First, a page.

Tick index to prevent lyme disease

July 14, 2008 3:46:23 PM PDT
There are several kinds of ticks but only one called the black-legged tick or the deer tick can carry the agent that causes lyme disease. They can be in your backyard and found in wooded areas. If you're bitten by an infected tick you run the risk of contracting lyme disease.

Now a tick index will chart tick activity in the lower Hudson Valley and help people gauge their risk when planning their outdoor activities.

"We're at peak time right now and if your going to be outdoors it may be a good idea to wait a week or two when it's a 7 or 8," said Dr. Thomas Daniels.

With 10 being the highest index and 1 the lowest, Dr. Daniels, an associate research scientist at Fordam University's biological field station in Armonk helped develop the levels to inform people when the tick population is at its highest. He and his team collect data two to three times a week and provide the information on Fordam University's website. CLICK HERE to view the tick index.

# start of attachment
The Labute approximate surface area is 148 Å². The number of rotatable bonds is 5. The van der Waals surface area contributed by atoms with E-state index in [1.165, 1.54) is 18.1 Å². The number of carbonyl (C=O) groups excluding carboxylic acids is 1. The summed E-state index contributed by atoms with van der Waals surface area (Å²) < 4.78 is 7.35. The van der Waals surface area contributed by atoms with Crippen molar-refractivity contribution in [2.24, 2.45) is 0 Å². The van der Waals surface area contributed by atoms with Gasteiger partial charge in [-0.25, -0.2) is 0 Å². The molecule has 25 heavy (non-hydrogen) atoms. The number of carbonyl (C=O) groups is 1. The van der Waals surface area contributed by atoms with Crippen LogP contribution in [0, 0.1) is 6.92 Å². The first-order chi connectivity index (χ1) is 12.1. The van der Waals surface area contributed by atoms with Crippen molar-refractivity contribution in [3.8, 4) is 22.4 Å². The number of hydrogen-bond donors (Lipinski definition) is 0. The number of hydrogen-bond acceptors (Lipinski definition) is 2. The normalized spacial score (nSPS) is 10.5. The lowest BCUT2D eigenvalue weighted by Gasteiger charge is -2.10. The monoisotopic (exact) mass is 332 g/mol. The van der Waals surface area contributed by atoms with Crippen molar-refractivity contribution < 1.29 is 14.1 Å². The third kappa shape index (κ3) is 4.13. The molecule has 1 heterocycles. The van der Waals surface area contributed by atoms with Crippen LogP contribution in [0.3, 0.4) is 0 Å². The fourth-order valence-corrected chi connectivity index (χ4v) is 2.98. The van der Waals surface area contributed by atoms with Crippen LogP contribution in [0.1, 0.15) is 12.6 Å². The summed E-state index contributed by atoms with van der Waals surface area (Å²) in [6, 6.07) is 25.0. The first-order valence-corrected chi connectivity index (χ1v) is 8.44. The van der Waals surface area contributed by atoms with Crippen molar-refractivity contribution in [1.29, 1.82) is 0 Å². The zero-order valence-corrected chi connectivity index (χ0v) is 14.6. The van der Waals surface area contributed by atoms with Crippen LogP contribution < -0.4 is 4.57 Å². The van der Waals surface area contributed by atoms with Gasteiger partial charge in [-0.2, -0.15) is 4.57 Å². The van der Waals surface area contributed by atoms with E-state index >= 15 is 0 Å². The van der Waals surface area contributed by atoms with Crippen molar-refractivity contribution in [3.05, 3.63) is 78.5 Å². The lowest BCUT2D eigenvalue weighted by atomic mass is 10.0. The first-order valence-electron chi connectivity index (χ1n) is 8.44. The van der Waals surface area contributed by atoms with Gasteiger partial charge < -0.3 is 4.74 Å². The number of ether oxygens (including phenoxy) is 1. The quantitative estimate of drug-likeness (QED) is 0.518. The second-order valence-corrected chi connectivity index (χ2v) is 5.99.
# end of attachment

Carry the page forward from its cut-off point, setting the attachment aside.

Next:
"It's gratifying to know all the research we've done for years be translated into something used for public health reasons," adds Dr. Daniels.

Dr. Daniels has been collecting tick data for more than 20-years and says the threat of lyme disease is highest during the month of July.

Dr. Daniels adds, "The ticks are very very small. It's easy to miss them."

In 1975 lyme disease was first reported in the U.S. in the town of Old Lyme, Connecticut.

Cases have now been reported nationwide but Dr. Gary Wormser, Chief of Infectious Diseases at New York Medical College and the Westchester Medical Center says New York has the highest number of lyme disease cases in the country.

"If you find a tick remove it as quickly as possible becasue there is a delay between tick bite and transmission of agents," says Dr. Wormser.

Dr. Daniels says, "If your gonna go out if you can stand it. Wear clothing that covers as much of your body as possible and tuck your shirt into your pants."

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STORY BY: Eyewitness News reporter Thalia Patillo
WEB PRODUCED BY: Scott Curkin


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